The successes of Cancun are now widely reported and praised in the media: the establishment of a Green Climate Fund, positive text on REDD+, and the Kyoto Protocol’s second commitment period extended a lifeline until Durban next year. The parties agreed in spite of Bolivia’s objections that the texts did not do enough to counter climate change’s dangers.

The COP 16 in Cancun talks were a reversal of those at COP 15 in Copenhagen last year. Low expectations yielded surprising success here, whereas in Copenhagen high hopes were dashed. A tremendous amount of credit must be accorded the Mexican government. The facilities were well laid out and polished, access was not impeded, the shuttles ran on time, certainly Mexico’s efficient hosting and administering permeated every aspect of the working environment. As well, Pres. Calderón was deeply involved and troubleshooting intensely throughout.

I’ll post more about aspects of the experience later, for now I’m inserting pictures that I was able to capture of some of the memorable sights.

A group of young people count in whispers to the number of climate-change related deaths while individuals among them punctuate the chant with accounts of particular tragedies like flood and mudslide deaths

A protester jeers Japanese PM Naoto Kan's opposition to extending the Kyoto Protocol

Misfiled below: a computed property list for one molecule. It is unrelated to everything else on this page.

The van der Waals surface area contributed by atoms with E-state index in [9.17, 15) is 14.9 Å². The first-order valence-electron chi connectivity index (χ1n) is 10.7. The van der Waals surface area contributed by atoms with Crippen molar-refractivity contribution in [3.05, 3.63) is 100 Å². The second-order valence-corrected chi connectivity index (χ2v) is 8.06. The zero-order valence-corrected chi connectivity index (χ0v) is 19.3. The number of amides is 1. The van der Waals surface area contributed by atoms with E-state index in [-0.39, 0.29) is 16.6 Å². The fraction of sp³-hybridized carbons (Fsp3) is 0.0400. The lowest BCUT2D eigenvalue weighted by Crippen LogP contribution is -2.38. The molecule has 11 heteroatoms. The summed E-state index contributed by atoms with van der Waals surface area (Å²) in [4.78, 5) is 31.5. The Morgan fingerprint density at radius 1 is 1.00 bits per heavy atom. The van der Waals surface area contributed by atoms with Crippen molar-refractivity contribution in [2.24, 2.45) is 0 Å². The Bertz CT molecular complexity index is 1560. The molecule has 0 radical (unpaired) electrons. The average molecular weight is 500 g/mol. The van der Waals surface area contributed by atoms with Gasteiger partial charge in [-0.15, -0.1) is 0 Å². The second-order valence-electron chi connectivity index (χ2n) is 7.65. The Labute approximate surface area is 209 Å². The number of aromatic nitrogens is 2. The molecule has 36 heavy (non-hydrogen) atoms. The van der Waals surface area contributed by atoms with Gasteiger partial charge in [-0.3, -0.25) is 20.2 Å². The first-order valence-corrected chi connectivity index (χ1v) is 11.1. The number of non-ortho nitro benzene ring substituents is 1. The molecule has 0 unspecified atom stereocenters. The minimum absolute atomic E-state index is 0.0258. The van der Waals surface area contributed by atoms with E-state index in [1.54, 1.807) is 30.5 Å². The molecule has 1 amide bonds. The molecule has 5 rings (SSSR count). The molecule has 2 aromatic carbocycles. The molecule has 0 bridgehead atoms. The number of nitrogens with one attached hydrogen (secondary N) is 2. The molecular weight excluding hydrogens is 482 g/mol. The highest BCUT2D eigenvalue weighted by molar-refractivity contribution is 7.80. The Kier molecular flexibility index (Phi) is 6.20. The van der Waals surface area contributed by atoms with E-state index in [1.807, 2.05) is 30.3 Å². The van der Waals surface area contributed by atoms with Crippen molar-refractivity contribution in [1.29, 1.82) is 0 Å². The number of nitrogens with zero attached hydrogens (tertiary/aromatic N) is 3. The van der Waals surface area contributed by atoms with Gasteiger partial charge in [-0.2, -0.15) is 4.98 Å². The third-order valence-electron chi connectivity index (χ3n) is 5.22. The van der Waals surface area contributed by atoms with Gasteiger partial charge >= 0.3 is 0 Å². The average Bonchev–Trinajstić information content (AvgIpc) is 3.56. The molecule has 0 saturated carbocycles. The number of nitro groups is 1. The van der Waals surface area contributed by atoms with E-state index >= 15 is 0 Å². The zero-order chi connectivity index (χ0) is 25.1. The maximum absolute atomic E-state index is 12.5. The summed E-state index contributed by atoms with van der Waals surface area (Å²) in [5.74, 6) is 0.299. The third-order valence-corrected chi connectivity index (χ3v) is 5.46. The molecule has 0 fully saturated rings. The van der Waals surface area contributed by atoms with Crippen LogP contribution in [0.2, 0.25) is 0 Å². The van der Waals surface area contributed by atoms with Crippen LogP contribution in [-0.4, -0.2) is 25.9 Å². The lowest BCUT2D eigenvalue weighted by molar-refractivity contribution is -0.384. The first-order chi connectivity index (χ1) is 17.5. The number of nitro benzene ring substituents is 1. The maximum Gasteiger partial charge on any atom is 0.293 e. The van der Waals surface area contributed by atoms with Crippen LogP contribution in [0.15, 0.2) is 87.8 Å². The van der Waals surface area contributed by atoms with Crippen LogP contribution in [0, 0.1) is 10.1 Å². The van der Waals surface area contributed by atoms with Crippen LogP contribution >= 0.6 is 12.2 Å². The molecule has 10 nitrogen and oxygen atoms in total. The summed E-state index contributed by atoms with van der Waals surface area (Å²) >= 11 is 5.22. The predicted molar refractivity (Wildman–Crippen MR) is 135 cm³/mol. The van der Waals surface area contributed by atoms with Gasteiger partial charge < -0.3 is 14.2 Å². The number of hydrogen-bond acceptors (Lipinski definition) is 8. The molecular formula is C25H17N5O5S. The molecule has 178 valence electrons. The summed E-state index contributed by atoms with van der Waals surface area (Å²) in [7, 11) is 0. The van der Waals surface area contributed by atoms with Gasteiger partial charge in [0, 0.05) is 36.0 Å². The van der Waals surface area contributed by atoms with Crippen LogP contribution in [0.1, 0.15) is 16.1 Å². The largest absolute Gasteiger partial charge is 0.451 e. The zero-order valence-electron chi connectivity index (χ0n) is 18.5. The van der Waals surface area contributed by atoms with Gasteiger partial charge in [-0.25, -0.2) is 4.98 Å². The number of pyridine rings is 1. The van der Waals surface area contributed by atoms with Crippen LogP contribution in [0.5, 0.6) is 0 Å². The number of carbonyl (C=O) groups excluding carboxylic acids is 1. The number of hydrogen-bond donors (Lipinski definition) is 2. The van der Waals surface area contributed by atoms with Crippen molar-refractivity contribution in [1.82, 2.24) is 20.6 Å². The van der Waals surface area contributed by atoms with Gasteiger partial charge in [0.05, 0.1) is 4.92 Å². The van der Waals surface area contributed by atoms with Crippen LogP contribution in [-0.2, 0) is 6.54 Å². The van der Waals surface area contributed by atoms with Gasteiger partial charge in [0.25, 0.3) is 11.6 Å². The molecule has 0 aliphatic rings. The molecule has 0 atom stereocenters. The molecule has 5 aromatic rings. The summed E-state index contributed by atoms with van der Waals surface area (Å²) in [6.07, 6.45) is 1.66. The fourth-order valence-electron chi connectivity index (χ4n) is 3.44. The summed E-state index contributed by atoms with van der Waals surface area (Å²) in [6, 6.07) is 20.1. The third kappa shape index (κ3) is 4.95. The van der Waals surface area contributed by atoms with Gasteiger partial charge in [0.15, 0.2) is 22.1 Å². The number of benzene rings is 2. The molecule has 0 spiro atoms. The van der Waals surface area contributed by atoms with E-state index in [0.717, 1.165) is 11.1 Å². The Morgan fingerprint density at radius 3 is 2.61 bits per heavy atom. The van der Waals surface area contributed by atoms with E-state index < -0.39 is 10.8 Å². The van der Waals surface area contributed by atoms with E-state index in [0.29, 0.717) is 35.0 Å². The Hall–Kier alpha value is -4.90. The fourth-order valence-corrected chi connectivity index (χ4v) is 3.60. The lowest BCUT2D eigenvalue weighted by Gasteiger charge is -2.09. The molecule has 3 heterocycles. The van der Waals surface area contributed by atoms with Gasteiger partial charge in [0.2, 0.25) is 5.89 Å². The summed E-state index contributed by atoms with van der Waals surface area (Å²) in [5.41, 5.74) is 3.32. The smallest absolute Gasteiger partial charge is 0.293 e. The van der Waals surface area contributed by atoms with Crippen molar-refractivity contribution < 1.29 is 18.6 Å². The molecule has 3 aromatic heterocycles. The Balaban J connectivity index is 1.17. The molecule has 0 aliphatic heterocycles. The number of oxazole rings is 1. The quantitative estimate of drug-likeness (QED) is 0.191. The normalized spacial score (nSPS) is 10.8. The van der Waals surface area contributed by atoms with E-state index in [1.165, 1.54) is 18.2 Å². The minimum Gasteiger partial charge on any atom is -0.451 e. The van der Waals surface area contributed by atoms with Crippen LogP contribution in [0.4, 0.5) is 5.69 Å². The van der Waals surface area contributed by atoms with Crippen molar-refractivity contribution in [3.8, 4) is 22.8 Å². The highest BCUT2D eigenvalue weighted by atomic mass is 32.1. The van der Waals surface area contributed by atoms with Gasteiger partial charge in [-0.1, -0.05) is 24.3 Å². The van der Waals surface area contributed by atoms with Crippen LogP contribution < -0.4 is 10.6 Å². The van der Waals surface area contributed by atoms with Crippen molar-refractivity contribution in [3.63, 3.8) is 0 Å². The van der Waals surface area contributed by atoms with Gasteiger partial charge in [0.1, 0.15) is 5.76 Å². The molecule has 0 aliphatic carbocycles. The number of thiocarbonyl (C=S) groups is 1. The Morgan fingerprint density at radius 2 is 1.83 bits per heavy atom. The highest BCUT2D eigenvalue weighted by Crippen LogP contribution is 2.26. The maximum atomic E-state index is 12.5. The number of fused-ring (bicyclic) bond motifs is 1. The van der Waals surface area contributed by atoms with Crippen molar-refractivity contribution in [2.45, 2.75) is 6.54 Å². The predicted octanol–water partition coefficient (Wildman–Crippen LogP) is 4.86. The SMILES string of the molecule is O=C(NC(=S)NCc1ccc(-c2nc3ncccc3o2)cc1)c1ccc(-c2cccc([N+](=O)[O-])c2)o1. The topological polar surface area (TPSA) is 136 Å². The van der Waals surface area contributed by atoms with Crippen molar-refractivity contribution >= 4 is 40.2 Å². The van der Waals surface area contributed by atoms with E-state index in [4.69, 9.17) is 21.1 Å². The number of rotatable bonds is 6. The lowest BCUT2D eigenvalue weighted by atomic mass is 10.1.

Mexican First Lady Margarita Zavala de Calderón is center at this empowerment of women climate change side event that said in fact the Convention was empowering women

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2 Comments

  1. Kat Garvey
    Posted December 11, 2010 at 7:59 pm | Permalink

    Very Exciting! Interesting that you were most interested in a climate fund and it happened! I can’t wait to go through the final text.

  2. danatcop16
    Posted December 16, 2010 at 9:12 am | Permalink

    Hey Prof. Garvey, I have been looking over the AWG-LCA “final outcome” (cue that rock anthem by Europe) text a bit this morning, as well I looked at the Land use etc. draft decision currently posted at unfccc.int (I guess we don’t get a “final outcome” there). It’s interesting on the forestry stuff that all the UNFCCC parties are “requested” and “encouraged” and “urged” on forestry matters, but there’s a “decision” at least in the Land use draft as to official review of these forest mgt. reference levels the Kyoto parties have assigned themselves. So REDD+ is another area where the Kyoto parties have obligated themselves, which I had not really thought about. I also wanted to point out that in my praise of Mexico’s running of the COP I neglected to mention the blemish you told me about where the police could have done more on that occasion to timely route buses around the protesters. I have not forgotten about that though.

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